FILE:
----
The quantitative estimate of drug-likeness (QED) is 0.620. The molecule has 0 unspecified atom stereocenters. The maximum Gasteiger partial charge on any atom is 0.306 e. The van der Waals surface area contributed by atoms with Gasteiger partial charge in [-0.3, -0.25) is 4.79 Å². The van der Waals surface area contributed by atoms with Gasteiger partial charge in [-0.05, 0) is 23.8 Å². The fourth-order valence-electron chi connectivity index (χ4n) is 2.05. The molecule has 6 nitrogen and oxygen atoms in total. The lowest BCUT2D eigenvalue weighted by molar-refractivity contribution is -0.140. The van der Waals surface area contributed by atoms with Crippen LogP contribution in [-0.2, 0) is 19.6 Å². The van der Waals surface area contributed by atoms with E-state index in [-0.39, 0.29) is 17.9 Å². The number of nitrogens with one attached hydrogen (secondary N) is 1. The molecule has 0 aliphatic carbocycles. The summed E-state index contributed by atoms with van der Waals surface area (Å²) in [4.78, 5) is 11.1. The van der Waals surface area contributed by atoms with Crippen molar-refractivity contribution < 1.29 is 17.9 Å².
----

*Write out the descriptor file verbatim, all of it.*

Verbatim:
The quantitative estimate of drug-likeness (QED) is 0.620. The molecule has 0 unspecified atom stereocenters. The maximum Gasteiger partial charge on any atom is 0.306 e. The van der Waals surface area contributed by atoms with Gasteiger partial charge in [-0.3, -0.25) is 4.79 Å². The van der Waals surface area contributed by atoms with Gasteiger partial charge in [-0.05, 0) is 23.8 Å². The fourth-order valence-electron chi connectivity index (χ4n) is 2.05. The molecule has 6 nitrogen and oxygen atoms in total. The lowest BCUT2D eigenvalue weighted by molar-refractivity contribution is -0.140. The van der Waals surface area contributed by atoms with Crippen LogP contribution in [-0.2, 0) is 19.6 Å². The van der Waals surface area contributed by atoms with E-state index in [-0.39, 0.29) is 17.9 Å². The number of nitrogens with one attached hydrogen (secondary N) is 1. The molecule has 0 aliphatic carbocycles. The summed E-state index contributed by atoms with van der Waals surface area (Å²) in [4.78, 5) is 11.1. The van der Waals surface area contributed by atoms with Crippen molar-refractivity contribution < 1.29 is 17.9 Å².